The following is a reprint of my column that appeared in Frontiers In L.A. magazine on August 4th, 2010
I work with a lot of first-time buyers, in every price range. Some who can barely afford to get into the market, some who’ve suddenly hit it big and are dropping $2 million on their first home purchase. Regardless of price range though, I’m often faced with buyers who have unreal expectations of what they’re going to get for their money. “I thought it was a buyer’s market,” I’m often told by forlorn buyers with sad puppy dog eyes. Well, it is. That’s why this house is only $850,000. It was $1,250,000 four years ago.
The most common thing I’m faced with is a buyer who has all their ducks in a row, has a pre-approval with a reputable lender, has their down payment safely socked away, and is bright-eyed and bushy-tailed, ready to find that perfect home. Quite often, they find out quickly that the pool of properties on the market isn’t going to quite measure up to what they’d envisioned for themselves. They hoped to walk right into a two-bedroom, two-bath, top-floor unit in a three-year-old building in West Hollywood with a balcony (city views, please), laundry in the unit, hardwood floors, stainless steel appliances and walk-in closets, and snatch it right up, all for the low, low price of $375,000.
Here’s the thing you have to know though, especially entering the market at the lower end of the price range. First and foremost, the most wonderful, magical, incredible, pride inducing thing about purchasing a home is exactly that—you are purchasing a home! You are becoming a homeowner! You’re getting in the game (at a time better than any in the last decade almost) and realizing the American dream. The most important function this great feat will provide—after the roof over your head, of course—is as a stepping stone to the next, bigger, more fabulous purchase. Just as that one will be the stepping stone to the next one. Do you think everyone you know who lives in a big beautiful house just stepped right into it? Most likely not.
When you purchase a property, over the years it increases in value—more so if you make improvements. When you go to sell that one, you’re able to take the profit from that one and use it to make a bigger down payment on the next one. Obviously the last few years have not been ideal for those who’d hoped for that, but fingers crossed and god willing, we are returning to the days of property value increases, slowly but surely.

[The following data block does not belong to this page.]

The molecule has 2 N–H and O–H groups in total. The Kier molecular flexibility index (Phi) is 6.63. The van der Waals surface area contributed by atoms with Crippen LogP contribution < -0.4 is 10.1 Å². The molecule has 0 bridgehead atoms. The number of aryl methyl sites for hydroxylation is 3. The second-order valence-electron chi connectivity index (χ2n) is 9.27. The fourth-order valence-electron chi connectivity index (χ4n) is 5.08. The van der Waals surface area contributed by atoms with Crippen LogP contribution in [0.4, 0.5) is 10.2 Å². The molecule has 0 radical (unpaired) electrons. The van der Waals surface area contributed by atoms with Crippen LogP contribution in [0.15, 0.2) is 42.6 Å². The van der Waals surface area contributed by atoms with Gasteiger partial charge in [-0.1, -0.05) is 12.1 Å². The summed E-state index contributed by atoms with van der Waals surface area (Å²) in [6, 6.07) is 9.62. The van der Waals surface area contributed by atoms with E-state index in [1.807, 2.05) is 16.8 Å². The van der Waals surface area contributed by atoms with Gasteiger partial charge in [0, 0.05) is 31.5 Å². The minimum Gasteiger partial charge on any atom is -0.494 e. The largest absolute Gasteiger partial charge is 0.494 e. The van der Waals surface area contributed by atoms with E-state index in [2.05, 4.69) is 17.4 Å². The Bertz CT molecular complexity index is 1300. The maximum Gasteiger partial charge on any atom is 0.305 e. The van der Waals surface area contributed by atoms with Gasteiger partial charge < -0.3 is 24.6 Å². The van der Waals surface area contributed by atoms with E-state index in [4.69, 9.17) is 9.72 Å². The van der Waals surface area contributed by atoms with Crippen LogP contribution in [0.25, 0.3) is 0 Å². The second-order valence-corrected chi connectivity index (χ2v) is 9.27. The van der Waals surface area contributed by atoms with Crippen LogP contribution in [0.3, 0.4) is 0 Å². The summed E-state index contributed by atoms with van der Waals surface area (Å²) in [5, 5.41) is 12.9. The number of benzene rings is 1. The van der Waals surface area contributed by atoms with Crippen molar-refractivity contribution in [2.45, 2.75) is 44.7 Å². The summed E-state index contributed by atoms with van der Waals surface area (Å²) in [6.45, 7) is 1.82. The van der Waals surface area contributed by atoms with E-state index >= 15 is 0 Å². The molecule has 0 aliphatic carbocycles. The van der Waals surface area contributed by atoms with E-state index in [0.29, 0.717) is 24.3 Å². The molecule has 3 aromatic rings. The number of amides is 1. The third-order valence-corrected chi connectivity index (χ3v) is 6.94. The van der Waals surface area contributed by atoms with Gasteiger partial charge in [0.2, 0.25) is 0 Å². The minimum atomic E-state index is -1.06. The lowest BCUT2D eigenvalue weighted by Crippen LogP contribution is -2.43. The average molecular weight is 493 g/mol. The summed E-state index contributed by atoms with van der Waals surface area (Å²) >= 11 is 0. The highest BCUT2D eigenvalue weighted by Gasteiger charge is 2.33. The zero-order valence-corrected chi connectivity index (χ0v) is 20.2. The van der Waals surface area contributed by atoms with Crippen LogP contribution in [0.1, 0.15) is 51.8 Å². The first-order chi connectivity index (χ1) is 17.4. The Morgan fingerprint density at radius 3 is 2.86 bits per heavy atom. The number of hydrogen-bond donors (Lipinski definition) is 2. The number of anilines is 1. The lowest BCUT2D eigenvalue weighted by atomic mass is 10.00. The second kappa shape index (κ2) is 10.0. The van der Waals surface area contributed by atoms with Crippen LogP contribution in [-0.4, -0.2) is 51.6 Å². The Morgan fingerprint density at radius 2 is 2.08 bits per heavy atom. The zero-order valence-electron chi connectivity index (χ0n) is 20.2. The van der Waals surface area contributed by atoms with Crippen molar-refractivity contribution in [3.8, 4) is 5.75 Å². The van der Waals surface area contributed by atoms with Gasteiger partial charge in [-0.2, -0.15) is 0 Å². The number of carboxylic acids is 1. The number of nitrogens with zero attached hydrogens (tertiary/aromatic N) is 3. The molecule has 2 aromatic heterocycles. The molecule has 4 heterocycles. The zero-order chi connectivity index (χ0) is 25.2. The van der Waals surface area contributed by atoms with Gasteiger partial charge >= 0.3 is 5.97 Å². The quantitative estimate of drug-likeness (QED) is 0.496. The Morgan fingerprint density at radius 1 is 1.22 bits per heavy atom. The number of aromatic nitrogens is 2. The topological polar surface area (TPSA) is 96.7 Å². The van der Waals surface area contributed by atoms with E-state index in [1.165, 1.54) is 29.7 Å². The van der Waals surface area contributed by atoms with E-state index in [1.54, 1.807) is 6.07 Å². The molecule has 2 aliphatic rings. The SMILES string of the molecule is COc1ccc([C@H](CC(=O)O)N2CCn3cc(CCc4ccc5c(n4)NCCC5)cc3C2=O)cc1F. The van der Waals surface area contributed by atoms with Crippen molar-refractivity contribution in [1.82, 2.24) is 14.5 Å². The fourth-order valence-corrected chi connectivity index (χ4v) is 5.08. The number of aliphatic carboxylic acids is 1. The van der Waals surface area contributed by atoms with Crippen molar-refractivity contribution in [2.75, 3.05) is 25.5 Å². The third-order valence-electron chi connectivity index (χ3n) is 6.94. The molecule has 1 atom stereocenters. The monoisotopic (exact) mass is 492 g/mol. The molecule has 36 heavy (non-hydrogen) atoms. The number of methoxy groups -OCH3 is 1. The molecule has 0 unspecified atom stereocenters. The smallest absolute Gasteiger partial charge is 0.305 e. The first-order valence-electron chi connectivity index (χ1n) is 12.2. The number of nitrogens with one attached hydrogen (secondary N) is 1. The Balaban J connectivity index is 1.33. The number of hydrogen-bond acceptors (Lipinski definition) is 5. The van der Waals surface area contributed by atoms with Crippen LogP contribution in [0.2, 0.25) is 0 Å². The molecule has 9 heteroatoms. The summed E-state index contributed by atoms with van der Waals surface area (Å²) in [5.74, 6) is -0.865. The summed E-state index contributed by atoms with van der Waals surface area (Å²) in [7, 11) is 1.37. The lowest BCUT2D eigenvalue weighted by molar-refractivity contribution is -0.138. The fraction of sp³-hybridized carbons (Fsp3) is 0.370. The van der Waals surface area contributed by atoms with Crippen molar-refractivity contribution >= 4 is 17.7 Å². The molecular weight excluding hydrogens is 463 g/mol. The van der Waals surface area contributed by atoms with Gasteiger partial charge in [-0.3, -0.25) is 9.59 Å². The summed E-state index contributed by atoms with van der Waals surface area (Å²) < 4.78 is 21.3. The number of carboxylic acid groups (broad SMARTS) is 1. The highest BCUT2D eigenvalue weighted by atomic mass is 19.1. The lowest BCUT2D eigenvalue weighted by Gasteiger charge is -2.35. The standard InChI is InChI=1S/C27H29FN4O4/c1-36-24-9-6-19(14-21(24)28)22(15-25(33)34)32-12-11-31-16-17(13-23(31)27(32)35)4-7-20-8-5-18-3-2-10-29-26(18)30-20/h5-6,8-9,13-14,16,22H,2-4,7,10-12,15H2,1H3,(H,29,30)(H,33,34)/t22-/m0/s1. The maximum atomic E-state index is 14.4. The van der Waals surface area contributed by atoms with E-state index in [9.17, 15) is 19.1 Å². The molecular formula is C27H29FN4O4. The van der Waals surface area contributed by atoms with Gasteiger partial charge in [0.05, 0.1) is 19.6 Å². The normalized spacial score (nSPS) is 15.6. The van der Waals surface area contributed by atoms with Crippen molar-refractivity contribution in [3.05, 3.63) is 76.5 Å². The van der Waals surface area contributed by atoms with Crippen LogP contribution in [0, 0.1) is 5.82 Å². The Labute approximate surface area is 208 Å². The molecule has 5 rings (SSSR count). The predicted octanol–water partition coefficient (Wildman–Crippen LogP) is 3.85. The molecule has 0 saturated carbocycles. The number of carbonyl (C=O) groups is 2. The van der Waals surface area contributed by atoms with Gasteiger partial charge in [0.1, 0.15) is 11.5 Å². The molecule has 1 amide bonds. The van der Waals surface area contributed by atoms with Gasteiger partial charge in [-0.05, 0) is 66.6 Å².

Don’t necessarily look at this first purchase as the place you’re going to spend the rest of your life. And don’t be afraid to do a little cosmetic work, especially on a condo. Find something in an area you like that hasn’t been updated for a while. Have some vision. Ask your realtor for advice on upgrades and improvements. About a year ago, my boyfriend decided that he was ready to take the plunge and buy a condo. We looked for months for him, and found nothing. We looked at some really bad places. Finally we found a little crapshack. But this crapshack was in an amazing building, on a fantastic street. It had awful navy blue carpet throughout (including the bathroom), ‘70s linoleum in the kitchen, ancient appliances, peach walls, popcorn ceilings, mirrors all over the place and reeked of something I don’t have words for. But the second he walked in—the second—he said (and I thought to myself) “This is it. This is the one.” We spent the three weeks after he bought it tearing it apart and putting it back together again. For about $3,000 we did what would have cost him $10,000-$12,000 if he’d hired someone to do it. Not only does he now have a sleek, modern pad he adores, but the place is worth a good $20,000 more than he paid for it. He just remodeled the bathroom, which certainly increased the value another chunk.
Whether it’s a condo or a single family residence, don’t be afraid of a little work. It’s infinitely better to fix a place up yourself, finish it exactly how you want it and reap the financial benefits yourself. It gives you instant equity. Keep in mind there are things you can do down the road once you bounce back from the initial expenses associated with the purchase. Think the kitchen’s ugly? So what? Does everything work? Does the house have good bones? It can wait.
Now that I’ve broken you down, let me build you back up, stronger, better, faster, smarter. I said it before and I’ll say it again. The fact that you are getting into the market means you’ve made it. You’re on your way. You’re building your future! Congratulations of the highest order to you. Just don’t feel like you have to have it all now. You might only get some of it right off the bat. You can make the rest happen!